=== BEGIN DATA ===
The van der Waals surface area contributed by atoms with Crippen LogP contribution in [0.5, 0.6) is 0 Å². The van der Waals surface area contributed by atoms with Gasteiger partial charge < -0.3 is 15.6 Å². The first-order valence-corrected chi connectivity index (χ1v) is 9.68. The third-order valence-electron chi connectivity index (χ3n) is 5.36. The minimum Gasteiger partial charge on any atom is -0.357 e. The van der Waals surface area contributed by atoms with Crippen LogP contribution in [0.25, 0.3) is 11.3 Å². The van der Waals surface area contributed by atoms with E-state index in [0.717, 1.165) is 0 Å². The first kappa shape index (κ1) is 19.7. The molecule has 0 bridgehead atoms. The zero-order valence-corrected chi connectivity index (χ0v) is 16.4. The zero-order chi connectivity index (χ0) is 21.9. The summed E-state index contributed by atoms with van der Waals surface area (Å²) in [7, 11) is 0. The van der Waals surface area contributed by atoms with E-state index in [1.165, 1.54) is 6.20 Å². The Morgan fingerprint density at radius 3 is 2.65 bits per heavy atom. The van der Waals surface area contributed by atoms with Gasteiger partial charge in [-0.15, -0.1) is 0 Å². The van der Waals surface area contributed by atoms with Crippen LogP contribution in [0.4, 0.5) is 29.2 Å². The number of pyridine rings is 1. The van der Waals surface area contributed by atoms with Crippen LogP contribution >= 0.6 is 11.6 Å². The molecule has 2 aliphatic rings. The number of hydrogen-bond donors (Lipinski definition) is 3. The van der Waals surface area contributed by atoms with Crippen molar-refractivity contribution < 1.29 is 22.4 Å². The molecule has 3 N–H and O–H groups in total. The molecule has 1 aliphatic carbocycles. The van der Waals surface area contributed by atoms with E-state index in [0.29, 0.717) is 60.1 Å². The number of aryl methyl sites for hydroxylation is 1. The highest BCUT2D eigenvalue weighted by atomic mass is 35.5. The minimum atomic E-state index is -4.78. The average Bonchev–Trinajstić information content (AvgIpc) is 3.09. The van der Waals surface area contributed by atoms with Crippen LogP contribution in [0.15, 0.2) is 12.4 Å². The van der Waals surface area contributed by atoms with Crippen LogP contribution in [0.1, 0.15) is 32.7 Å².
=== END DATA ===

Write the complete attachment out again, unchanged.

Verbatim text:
The van der Waals surface area contributed by atoms with Crippen LogP contribution in [0.5, 0.6) is 0 Å². The van der Waals surface area contributed by atoms with Gasteiger partial charge < -0.3 is 15.6 Å². The first-order valence-corrected chi connectivity index (χ1v) is 9.68. The third-order valence-electron chi connectivity index (χ3n) is 5.36. The minimum Gasteiger partial charge on any atom is -0.357 e. The van der Waals surface area contributed by atoms with Crippen LogP contribution in [0.25, 0.3) is 11.3 Å². The van der Waals surface area contributed by atoms with E-state index in [0.717, 1.165) is 0 Å². The first kappa shape index (κ1) is 19.7. The molecule has 0 bridgehead atoms. The zero-order valence-corrected chi connectivity index (χ0v) is 16.4. The zero-order chi connectivity index (χ0) is 21.9. The summed E-state index contributed by atoms with van der Waals surface area (Å²) in [7, 11) is 0. The van der Waals surface area contributed by atoms with E-state index in [1.165, 1.54) is 6.20 Å². The Morgan fingerprint density at radius 3 is 2.65 bits per heavy atom. The van der Waals surface area contributed by atoms with Gasteiger partial charge in [-0.15, -0.1) is 0 Å². The van der Waals surface area contributed by atoms with Crippen LogP contribution in [0.4, 0.5) is 29.2 Å². The number of pyridine rings is 1. The van der Waals surface area contributed by atoms with Crippen LogP contribution >= 0.6 is 11.6 Å². The molecule has 2 aliphatic rings. The number of hydrogen-bond donors (Lipinski definition) is 3. The van der Waals surface area contributed by atoms with Crippen molar-refractivity contribution < 1.29 is 22.4 Å². The molecule has 3 N–H and O–H groups in total. The molecule has 1 aliphatic carbocycles. The van der Waals surface area contributed by atoms with E-state index in [0.29, 0.717) is 60.1 Å². The number of aryl methyl sites for hydroxylation is 1. The highest BCUT2D eigenvalue weighted by atomic mass is 35.5. The minimum atomic E-state index is -4.78. The average Bonchev–Trinajstić information content (AvgIpc) is 3.09. The van der Waals surface area contributed by atoms with Crippen LogP contribution in [0.15, 0.2) is 12.4 Å². The van der Waals surface area contributed by atoms with Crippen LogP contribution in [0.1, 0.15) is 32.7 Å².